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"Split" Custody and the payment of Child Support

What is "Split" Custody? 

Split custody refers to a parenting plan or a parenting schedule where each guardian has the majority of parenting time with at least one child. This type of arrangement would impact on the amount of child support payable.

In order to be considered to have the "majority" of parenting time, the custodial parent must have the child in their care for at least 60% of the time.
For "split" custody to apply, the separated spouses must have more than 1 child.

Section 8 of The Federal Child Support Guidelines provides:

Split custody
8 Where each spouse has custody of one or more children, the amount of a child support order is the difference between the amount that each spouse would otherwise pay if a child support order were sought against each of the spouses.


Take the case of where the parties have 2 children. Both parties are declared guardians of the children. Each party would have the primary care (more than 60%) of 1 child.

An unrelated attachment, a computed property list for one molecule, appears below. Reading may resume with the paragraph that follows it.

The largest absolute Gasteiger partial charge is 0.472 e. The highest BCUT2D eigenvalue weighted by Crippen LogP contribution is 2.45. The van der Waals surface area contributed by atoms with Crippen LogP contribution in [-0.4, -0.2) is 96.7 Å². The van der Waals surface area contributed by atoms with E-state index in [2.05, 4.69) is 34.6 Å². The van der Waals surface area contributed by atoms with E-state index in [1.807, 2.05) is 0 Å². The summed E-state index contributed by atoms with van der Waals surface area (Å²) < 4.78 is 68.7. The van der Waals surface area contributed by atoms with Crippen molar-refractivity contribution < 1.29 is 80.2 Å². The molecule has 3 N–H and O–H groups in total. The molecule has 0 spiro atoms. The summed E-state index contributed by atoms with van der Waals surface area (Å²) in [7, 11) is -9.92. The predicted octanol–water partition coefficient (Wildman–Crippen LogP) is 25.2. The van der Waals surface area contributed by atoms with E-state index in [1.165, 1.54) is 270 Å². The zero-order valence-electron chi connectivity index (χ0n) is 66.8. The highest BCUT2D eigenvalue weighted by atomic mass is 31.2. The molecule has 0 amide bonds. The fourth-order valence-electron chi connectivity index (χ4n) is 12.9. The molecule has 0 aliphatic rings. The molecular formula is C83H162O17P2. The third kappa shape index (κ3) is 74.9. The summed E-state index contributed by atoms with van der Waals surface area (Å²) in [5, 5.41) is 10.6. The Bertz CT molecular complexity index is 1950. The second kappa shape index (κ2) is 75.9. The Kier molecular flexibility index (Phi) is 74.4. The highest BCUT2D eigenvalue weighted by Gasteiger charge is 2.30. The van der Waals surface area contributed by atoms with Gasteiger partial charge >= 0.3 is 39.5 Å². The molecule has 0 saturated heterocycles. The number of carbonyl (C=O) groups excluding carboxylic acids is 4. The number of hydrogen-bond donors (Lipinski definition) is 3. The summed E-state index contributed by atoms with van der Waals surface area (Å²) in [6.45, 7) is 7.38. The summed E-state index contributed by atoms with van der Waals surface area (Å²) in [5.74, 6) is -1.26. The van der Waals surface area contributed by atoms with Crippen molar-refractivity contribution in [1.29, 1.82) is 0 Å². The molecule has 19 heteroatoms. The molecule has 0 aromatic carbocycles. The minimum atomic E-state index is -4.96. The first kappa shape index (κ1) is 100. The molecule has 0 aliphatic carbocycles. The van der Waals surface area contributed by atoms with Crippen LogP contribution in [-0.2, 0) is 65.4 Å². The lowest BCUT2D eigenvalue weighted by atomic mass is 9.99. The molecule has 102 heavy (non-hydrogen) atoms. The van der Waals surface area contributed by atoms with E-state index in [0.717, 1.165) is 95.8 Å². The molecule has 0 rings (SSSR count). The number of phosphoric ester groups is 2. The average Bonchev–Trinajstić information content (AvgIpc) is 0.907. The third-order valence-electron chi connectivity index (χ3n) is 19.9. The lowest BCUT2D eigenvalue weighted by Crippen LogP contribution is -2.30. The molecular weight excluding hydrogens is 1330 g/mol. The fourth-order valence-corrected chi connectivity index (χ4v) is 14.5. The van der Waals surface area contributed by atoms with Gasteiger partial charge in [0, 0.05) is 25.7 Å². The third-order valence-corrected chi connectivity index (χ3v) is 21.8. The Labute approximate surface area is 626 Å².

In such a case, each party's notional child support obligation would be "set-off" against other party's child support obligation.

In this hypothetical scenario, Party A's notional child support obligation is $500.00 per month. Party B's notional child support obligation is $400.00 per month. As an aside, the notional amount of child support would likely be calculated in reference to the Child Support Tables applicable to British Columbia. 
Given the above, the difference between Party A's and Party B's notional child support obligations would be $100.00. This calculation illustrates the principle of "set-off" applicable to this scenario. 

The net result is that Party A would be required to pay Party B the mount of $100.00 per month as child support. 


Incidentally, the "set-off" calculation illustrated above may be applicable to a "shared" care or "shared" custody arrangement, which will be the subject of a further blog post. 

There are also "hybrid" child support scenarios which I intend to discuss in a further blog post. 

Written by
Mark J. Chiu
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